Koala Genome, Koala

Koala Genome Consortium, a research group consisting of 54 scientists from 29 different institutes in seven countries, has created the first high-quality genomic sequence for the cola a tree that is the Australian Marsupial living tree, the world One of the most attractive and prestigious mammals.

Koala, which was first seen in the fossil record 350,000 years ago, is the only current representative of the Marsupial family Phascolarctidae and its closest relatives are pregnant. It is found in coastal areas of eastern and southern regions of Australia, which live in Queensland, New South Wales, Victoria and South Australia.

The animal is approximately 24 to 33 inches (60-85 cm) long and weighs 14 kilograms in the southern part of its range, but only north of sub-tropical Queensland in the north.

Virtually interconnected, the body is stout and gray, with a yellow or cream colored chest and motel on the rump. The broad face has wide, spherical, leather nose, small yellow eyes, and large tilted ears.

Koala usually remains in open eucalyptus woodlands and forests, and leaves of these trees form most of its diet.

While species were classified as ‘less anxiety’ on the IUCN red list of previously threatened species, it was selected to be ‘weak’ two years ago.

Current dangers for Koala include consistent housing destruction, fragmentation, and amendments, bushfires, and disease, as well as dry-related mortality in pieces of residence.

University of Sydney Professor Katherine Belov said, “The genome provides a springboard for the protection of this biologically unique species.”

“This landmark has come from our eyes to use genomics to save this species. Genetic blueprints have not identified an asset of data about the cola of Eucalyptus leaves unusual and highly specific diet, rather His immune system also provides important insights into population diversity and the development of cola, “Professor Rebecca Johnson said, Australia Dry Museum Research Institute.

The team got 3.4 billion base pairs in the cola genome and got a sequence of more than 26,000 genes – which makes it slightly larger than the human genome.

Professor Mark Wilkins, director of the Ramaciotti Center for Genomics at the University of New South Wales, said, “Then we gathered the genome with the supercomputer, from which the consortium studied more than 20,000 genes of this unique species.”

Researchers have identified that there are two major expanses of the genes in the genus, which are known as integral part of detoxification, cytochrome P450 genes family of metabolic enzymes.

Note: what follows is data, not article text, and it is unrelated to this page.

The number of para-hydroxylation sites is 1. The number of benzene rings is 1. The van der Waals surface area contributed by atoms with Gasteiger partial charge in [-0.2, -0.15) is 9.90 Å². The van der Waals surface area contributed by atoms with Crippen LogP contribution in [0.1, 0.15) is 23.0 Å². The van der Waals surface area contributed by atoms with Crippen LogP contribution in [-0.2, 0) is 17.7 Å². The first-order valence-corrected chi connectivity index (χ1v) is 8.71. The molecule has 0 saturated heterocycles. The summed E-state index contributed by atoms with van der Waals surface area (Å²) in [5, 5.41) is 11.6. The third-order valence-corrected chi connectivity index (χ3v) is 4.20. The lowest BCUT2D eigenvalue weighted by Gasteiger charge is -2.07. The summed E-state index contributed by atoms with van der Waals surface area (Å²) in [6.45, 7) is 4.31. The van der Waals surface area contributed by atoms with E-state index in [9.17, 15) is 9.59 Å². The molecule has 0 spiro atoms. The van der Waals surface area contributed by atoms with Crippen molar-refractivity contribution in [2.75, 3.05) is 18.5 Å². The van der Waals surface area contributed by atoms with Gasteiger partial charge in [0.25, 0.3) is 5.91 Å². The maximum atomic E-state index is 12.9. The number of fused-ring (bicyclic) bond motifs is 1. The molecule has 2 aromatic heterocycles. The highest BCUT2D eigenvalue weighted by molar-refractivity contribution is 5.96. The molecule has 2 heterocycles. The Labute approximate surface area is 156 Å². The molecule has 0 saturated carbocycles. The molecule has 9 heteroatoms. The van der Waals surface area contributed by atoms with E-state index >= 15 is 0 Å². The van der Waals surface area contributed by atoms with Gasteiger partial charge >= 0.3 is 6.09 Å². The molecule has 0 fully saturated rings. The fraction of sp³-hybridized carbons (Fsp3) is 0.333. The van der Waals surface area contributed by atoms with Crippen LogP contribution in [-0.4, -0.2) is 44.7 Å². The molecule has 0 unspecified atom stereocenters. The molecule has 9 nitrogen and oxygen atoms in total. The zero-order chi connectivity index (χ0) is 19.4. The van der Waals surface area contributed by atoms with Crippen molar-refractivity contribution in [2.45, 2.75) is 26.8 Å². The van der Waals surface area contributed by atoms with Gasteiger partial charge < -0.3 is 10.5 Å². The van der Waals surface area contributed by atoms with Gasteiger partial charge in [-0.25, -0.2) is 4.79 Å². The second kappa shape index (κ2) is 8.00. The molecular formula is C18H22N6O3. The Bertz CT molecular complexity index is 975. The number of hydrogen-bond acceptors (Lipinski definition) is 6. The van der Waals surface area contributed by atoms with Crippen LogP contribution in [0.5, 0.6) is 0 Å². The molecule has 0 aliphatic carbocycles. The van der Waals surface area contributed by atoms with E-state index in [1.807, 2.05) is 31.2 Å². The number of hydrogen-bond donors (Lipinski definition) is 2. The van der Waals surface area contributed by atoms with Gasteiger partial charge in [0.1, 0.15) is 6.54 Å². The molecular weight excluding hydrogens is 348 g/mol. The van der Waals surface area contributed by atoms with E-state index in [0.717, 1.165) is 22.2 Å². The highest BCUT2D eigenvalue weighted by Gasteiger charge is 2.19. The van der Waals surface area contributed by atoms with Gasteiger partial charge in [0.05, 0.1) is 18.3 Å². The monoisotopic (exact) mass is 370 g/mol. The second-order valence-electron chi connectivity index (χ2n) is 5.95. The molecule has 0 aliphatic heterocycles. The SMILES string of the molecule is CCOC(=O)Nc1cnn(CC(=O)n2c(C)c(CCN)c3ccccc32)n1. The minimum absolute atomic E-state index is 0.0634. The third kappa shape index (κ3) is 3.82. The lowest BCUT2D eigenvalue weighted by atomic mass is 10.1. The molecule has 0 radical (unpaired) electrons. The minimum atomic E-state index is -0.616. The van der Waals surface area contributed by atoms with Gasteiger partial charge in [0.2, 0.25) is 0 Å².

He expressed these genes especially in many cola tissues in the liver; it shows that they have a very important task in detoxification and potentially Cola is allowed to become a dietician.

Professor Johnson said, “This helped them find their place to survive because they could have trusted the food source, which would not be competing less than other species, which were not able to effectively detoxify.”

Koala was another important discovery of milk structure.

Like most Marsupial, Koala pouches do most of their development. They are born without immune system after 34-36 days of pregnancy and develop pouch for six months.

Professor Belov said that we have identified genes that change Koala to our youth. To meet the needs, the milk protein allows structure to eliminate the stages of breastfeeding.

Genome appears that these proteins may have antimicrobial role, which may include chlamydia percum Bacterial and fungal activity exhibit against a series of species, which is the tension due to oculular and reproductive disease in the colas. “

Chlamydia causes infertility and blindness and severely affects the Koala population in New South Wales and Queensland. Using information obtained from the cola genome, scientists are expected to develop a vaccine to fight diseases such as Chlamydia.

“Apart from Chlamydia, other major infections that threaten species are Koala Retrovirus (KRV), although currently very little is known about it,” said Professor Peter Timmy’s of Sunshine Coast University.

“The complete Koala genome is playing an important role in showing that a person with several versions of the KORV can have several combinations of KRV in his genome. This information will be able to determine which KV strains are more dangerous and to assist in our development of the Coeur’s vaccine. “

The consequences of inbreeding can be extremely harmful to the existence of that Koala population because this reduces genetic diversity.

Professor Johnson said, “For the first time, using more than 1,000 genome linked markers, we are able to show that the New South Wales and Queensland populations show significant levels of long-term connectivity in genetic diversity and areas.”

“To ensure this genetic diversity has been preserved in the concert with other conservation measures to protect the housing, the key to long-term survival of Koala is to reduce vehicle attacks, dog attacks and disease.”

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